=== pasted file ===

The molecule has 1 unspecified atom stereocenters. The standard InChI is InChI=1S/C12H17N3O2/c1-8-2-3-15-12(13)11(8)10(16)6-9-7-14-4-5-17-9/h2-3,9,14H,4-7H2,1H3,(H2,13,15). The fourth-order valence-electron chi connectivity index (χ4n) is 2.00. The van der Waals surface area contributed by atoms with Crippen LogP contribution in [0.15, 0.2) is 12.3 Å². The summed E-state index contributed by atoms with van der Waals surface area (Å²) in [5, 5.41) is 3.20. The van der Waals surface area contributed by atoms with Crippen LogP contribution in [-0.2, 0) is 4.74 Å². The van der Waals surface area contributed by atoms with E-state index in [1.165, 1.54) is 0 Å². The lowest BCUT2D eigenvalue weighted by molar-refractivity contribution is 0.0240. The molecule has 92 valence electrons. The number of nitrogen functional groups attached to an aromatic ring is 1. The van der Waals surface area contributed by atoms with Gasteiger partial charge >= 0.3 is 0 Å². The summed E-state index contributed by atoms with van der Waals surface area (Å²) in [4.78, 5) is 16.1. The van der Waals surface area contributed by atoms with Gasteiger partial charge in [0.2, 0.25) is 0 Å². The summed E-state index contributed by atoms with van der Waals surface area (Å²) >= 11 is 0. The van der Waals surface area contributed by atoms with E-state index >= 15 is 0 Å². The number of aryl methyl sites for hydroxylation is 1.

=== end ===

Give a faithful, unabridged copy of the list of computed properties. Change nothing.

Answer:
The molecule has 1 unspecified atom stereocenters. The standard InChI is InChI=1S/C12H17N3O2/c1-8-2-3-15-12(13)11(8)10(16)6-9-7-14-4-5-17-9/h2-3,9,14H,4-7H2,1H3,(H2,13,15). The fourth-order valence-electron chi connectivity index (χ4n) is 2.00. The van der Waals surface area contributed by atoms with Crippen LogP contribution in [0.15, 0.2) is 12.3 Å². The summed E-state index contributed by atoms with van der Waals surface area (Å²) in [5, 5.41) is 3.20. The van der Waals surface area contributed by atoms with Crippen LogP contribution in [-0.2, 0) is 4.74 Å². The van der Waals surface area contributed by atoms with E-state index in [1.165, 1.54) is 0 Å². The lowest BCUT2D eigenvalue weighted by molar-refractivity contribution is 0.0240. The molecule has 92 valence electrons. The number of nitrogen functional groups attached to an aromatic ring is 1. The van der Waals surface area contributed by atoms with Gasteiger partial charge >= 0.3 is 0 Å². The summed E-state index contributed by atoms with van der Waals surface area (Å²) in [4.78, 5) is 16.1. The van der Waals surface area contributed by atoms with Gasteiger partial charge in [0.2, 0.25) is 0 Å². The summed E-state index contributed by atoms with van der Waals surface area (Å²) >= 11 is 0. The van der Waals surface area contributed by atoms with E-state index >= 15 is 0 Å². The number of aryl methyl sites for hydroxylation is 1.